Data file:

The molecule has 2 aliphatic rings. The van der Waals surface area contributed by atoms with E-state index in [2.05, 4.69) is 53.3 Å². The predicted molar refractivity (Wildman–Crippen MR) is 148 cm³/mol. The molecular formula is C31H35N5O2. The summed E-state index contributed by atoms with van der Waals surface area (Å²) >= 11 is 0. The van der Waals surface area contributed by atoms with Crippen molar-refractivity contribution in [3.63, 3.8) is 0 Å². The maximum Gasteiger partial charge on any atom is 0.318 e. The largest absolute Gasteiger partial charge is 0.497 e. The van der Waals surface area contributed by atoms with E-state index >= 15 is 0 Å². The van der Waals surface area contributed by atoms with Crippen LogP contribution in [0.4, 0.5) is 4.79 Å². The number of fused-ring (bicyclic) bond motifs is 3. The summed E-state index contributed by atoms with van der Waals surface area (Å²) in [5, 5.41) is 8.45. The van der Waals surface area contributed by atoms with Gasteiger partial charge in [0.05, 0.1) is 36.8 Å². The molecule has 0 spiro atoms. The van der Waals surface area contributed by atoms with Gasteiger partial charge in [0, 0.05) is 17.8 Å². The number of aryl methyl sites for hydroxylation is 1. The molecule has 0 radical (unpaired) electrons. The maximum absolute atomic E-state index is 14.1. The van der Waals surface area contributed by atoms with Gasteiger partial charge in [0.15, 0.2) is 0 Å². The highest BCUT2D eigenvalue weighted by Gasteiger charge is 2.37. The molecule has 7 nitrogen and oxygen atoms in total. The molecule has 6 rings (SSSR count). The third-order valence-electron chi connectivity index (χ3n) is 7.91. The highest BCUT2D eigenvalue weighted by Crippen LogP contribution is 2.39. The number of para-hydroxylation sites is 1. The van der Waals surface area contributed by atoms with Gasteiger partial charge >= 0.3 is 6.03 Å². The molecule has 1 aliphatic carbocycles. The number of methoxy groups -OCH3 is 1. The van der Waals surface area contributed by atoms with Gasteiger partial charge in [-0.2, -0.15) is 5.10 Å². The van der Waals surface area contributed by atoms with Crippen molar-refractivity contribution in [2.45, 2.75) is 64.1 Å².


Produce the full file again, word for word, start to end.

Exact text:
The molecule has 2 aliphatic rings. The van der Waals surface area contributed by atoms with E-state index in [2.05, 4.69) is 53.3 Å². The predicted molar refractivity (Wildman–Crippen MR) is 148 cm³/mol. The molecular formula is C31H35N5O2. The summed E-state index contributed by atoms with van der Waals surface area (Å²) >= 11 is 0. The van der Waals surface area contributed by atoms with Crippen molar-refractivity contribution in [3.63, 3.8) is 0 Å². The maximum Gasteiger partial charge on any atom is 0.318 e. The largest absolute Gasteiger partial charge is 0.497 e. The van der Waals surface area contributed by atoms with E-state index >= 15 is 0 Å². The van der Waals surface area contributed by atoms with Crippen LogP contribution in [0.4, 0.5) is 4.79 Å². The number of fused-ring (bicyclic) bond motifs is 3. The summed E-state index contributed by atoms with van der Waals surface area (Å²) in [5, 5.41) is 8.45. The van der Waals surface area contributed by atoms with Gasteiger partial charge in [0.05, 0.1) is 36.8 Å². The molecule has 0 spiro atoms. The van der Waals surface area contributed by atoms with Gasteiger partial charge in [0, 0.05) is 17.8 Å². The number of aryl methyl sites for hydroxylation is 1. The molecule has 0 radical (unpaired) electrons. The maximum absolute atomic E-state index is 14.1. The van der Waals surface area contributed by atoms with Gasteiger partial charge in [0.15, 0.2) is 0 Å². The highest BCUT2D eigenvalue weighted by Gasteiger charge is 2.37. The molecule has 7 nitrogen and oxygen atoms in total. The molecule has 6 rings (SSSR count). The third-order valence-electron chi connectivity index (χ3n) is 7.91. The highest BCUT2D eigenvalue weighted by Crippen LogP contribution is 2.39. The number of para-hydroxylation sites is 1. The van der Waals surface area contributed by atoms with Gasteiger partial charge >= 0.3 is 6.03 Å². The molecule has 1 aliphatic carbocycles. The number of methoxy groups -OCH3 is 1. The van der Waals surface area contributed by atoms with Gasteiger partial charge in [-0.2, -0.15) is 5.10 Å². The van der Waals surface area contributed by atoms with Crippen molar-refractivity contribution in [2.45, 2.75) is 64.1 Å².